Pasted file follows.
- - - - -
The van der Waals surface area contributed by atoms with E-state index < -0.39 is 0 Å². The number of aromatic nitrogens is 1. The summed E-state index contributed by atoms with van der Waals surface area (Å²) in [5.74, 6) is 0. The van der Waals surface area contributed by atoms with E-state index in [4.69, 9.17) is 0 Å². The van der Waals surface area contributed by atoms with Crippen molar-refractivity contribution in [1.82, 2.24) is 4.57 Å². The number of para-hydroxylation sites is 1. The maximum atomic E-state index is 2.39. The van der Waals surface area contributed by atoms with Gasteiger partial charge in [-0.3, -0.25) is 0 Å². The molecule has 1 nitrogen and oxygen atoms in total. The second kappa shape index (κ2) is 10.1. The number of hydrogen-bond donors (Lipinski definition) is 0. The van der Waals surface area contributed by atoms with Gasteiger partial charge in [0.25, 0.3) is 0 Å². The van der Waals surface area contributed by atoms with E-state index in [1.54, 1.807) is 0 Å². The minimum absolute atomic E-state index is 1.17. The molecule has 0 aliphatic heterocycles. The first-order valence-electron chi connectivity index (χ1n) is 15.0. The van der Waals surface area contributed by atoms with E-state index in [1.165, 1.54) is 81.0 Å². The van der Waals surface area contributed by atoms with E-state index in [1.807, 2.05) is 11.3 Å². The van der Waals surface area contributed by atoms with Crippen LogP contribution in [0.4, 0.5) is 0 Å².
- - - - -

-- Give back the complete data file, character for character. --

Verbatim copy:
The van der Waals surface area contributed by atoms with E-state index < -0.39 is 0 Å². The number of aromatic nitrogens is 1. The summed E-state index contributed by atoms with van der Waals surface area (Å²) in [5.74, 6) is 0. The van der Waals surface area contributed by atoms with E-state index in [4.69, 9.17) is 0 Å². The van der Waals surface area contributed by atoms with Crippen molar-refractivity contribution in [1.82, 2.24) is 4.57 Å². The number of para-hydroxylation sites is 1. The maximum atomic E-state index is 2.39. The van der Waals surface area contributed by atoms with Gasteiger partial charge in [-0.3, -0.25) is 0 Å². The molecule has 1 nitrogen and oxygen atoms in total. The second kappa shape index (κ2) is 10.1. The number of hydrogen-bond donors (Lipinski definition) is 0. The van der Waals surface area contributed by atoms with Gasteiger partial charge in [0.25, 0.3) is 0 Å². The van der Waals surface area contributed by atoms with E-state index in [1.54, 1.807) is 0 Å². The minimum absolute atomic E-state index is 1.17. The molecule has 0 aliphatic heterocycles. The first-order valence-electron chi connectivity index (χ1n) is 15.0. The van der Waals surface area contributed by atoms with E-state index in [1.165, 1.54) is 81.0 Å². The van der Waals surface area contributed by atoms with E-state index in [1.807, 2.05) is 11.3 Å². The van der Waals surface area contributed by atoms with Crippen LogP contribution in [0.4, 0.5) is 0 Å².